Coronary Heart Disease

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Coronary Heart Disease


Clinical studies, laboratory investigations and a number of surveys
show certain personal characteristics and life-styles pointing to increased
danger of heart attack (coronary heart disease). These danger signs are
called "risk factors". The well established risk factors are high
blood pressure, high blood cholesterol, cigarette smoking and diabetes
mellitus. Other factors that may increase or affect the risk for heart attach
are obesity, a sedentary life-style, an aggressive response to stress, and
certain drugs.

In the past two decades, millions of Americans have learned about these
risk factors and have tried to modify them favourable by seeking medical
attention and by changing life-style. Many adults have stopped smoking. The
medical control of high blood pressure has greatly improved. The average
cholesterol level of the population has decreased continually over the last
two decades, probably due to changes in dietary habits and increased

This attempt to modify risk factors almost certainly has contributed to
the declining death rate from heart disease in the United States. During the
1960's, U.S. death rates from heart disease were still rising, but today the
incidence from diseases of the cardiovascular system (including coronary
heart disease) has fallen dramatically. Overall, heart-related problems have
declined about 25 percent in the last decade. Some of this decrease
undoubtedly is due to better medical care of heart attack victims, but it is
likely that a sizeable percentage is related to modification of risk factors.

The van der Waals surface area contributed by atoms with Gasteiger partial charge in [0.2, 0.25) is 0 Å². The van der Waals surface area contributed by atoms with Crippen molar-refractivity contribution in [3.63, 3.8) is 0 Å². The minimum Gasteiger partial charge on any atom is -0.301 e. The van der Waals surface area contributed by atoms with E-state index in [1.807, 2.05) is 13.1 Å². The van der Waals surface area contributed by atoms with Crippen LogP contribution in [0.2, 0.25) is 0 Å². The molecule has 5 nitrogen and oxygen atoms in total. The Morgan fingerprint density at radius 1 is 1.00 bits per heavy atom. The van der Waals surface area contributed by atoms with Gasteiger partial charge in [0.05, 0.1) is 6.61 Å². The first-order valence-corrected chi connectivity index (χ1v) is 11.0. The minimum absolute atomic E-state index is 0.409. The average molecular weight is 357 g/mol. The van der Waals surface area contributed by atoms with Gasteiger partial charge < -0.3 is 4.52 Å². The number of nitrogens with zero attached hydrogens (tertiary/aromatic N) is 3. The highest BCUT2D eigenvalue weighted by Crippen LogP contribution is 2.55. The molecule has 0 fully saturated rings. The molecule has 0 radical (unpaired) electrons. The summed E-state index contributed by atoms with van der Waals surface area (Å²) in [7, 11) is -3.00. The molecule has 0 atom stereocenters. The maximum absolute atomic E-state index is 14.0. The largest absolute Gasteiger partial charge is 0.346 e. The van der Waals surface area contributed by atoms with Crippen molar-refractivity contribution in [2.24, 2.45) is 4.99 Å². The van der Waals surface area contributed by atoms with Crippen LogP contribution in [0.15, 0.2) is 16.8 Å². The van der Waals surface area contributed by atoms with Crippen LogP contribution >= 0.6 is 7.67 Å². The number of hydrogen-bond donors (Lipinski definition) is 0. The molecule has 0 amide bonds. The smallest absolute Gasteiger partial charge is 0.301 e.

The entire population has become more aware of the seriousness of heart
disease and coronary heart problems. CPR training is offered in schools,
places of business, and church and community functions, and everyone seems to
recognise that prevention of coronary heart disease is a partnership between
the public and the medical community. These are a number of factors
implicated in coronary heart disease. Some of these may raise coronary risk
by accentuating the major risk factors already discussed. Others may act in
ways not understood. Still others may be linked mistakenly to coronary risk.

Obesity predisposes individuals to coronary heart disease. Some of the
reasons for this are known, but others are not. The major causes of obesity
in Americans are excessive intake of calories and inadequate exercise. When
caloric intake is excessive, some of the excess frequently is saturated fat,
which further raises the blood cholesterol. Thus, obesity contributes to
higher coronary risk in a variety of ways.

Most of the major risk factors are silent. They must be sought
actively, and much of the responsibility for their detection lies with each
of us as individuals. Regular check ups are particularly necessary if there
is a family history of heart disease, high blood pressure, high cholesterol
levels or diabetes.

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